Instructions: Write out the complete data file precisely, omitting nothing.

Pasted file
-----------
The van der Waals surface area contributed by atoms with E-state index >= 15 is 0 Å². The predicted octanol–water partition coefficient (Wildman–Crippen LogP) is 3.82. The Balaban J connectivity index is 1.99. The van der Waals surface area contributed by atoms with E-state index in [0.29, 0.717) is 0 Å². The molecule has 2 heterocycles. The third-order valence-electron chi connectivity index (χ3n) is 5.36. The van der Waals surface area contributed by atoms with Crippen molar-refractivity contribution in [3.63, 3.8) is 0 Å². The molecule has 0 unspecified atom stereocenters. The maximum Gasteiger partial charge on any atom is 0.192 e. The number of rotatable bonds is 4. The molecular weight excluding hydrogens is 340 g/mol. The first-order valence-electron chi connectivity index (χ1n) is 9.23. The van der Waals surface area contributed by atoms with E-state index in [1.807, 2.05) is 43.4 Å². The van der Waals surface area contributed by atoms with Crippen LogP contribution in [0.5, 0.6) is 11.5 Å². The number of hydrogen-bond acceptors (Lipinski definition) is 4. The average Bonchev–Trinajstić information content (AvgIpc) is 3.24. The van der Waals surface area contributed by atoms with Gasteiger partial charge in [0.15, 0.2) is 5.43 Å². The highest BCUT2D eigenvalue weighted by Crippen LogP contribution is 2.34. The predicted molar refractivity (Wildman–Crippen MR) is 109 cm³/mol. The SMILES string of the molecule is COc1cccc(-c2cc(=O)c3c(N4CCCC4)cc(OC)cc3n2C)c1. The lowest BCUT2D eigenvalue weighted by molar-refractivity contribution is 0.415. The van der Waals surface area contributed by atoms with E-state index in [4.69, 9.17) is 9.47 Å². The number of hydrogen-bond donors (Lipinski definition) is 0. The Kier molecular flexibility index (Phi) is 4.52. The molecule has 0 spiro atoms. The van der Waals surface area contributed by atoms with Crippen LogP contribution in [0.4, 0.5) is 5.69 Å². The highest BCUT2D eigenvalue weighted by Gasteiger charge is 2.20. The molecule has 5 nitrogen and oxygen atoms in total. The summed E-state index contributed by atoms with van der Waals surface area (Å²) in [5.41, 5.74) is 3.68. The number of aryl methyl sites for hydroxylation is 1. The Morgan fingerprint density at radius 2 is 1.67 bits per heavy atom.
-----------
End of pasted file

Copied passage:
The van der Waals surface area contributed by atoms with E-state index >= 15 is 0 Å². The predicted octanol–water partition coefficient (Wildman–Crippen LogP) is 3.82. The Balaban J connectivity index is 1.99. The van der Waals surface area contributed by atoms with E-state index in [0.29, 0.717) is 0 Å². The molecule has 2 heterocycles. The third-order valence-electron chi connectivity index (χ3n) is 5.36. The van der Waals surface area contributed by atoms with Crippen molar-refractivity contribution in [3.63, 3.8) is 0 Å². The molecule has 0 unspecified atom stereocenters. The maximum Gasteiger partial charge on any atom is 0.192 e. The number of rotatable bonds is 4. The molecular weight excluding hydrogens is 340 g/mol. The first-order valence-electron chi connectivity index (χ1n) is 9.23. The van der Waals surface area contributed by atoms with E-state index in [1.807, 2.05) is 43.4 Å². The van der Waals surface area contributed by atoms with Crippen LogP contribution in [0.5, 0.6) is 11.5 Å². The number of hydrogen-bond acceptors (Lipinski definition) is 4. The average Bonchev–Trinajstić information content (AvgIpc) is 3.24. The van der Waals surface area contributed by atoms with Gasteiger partial charge in [0.15, 0.2) is 5.43 Å². The highest BCUT2D eigenvalue weighted by Crippen LogP contribution is 2.34. The predicted molar refractivity (Wildman–Crippen MR) is 109 cm³/mol. The SMILES string of the molecule is COc1cccc(-c2cc(=O)c3c(N4CCCC4)cc(OC)cc3n2C)c1. The lowest BCUT2D eigenvalue weighted by molar-refractivity contribution is 0.415. The van der Waals surface area contributed by atoms with E-state index in [4.69, 9.17) is 9.47 Å². The number of hydrogen-bond donors (Lipinski definition) is 0. The Kier molecular flexibility index (Phi) is 4.52. The molecule has 0 spiro atoms. The van der Waals surface area contributed by atoms with Crippen LogP contribution in [0.4, 0.5) is 5.69 Å². The highest BCUT2D eigenvalue weighted by Gasteiger charge is 2.20. The molecule has 5 nitrogen and oxygen atoms in total. The summed E-state index contributed by atoms with van der Waals surface area (Å²) in [5.41, 5.74) is 3.68. The number of aryl methyl sites for hydroxylation is 1. The Morgan fingerprint density at radius 2 is 1.67 bits per heavy atom.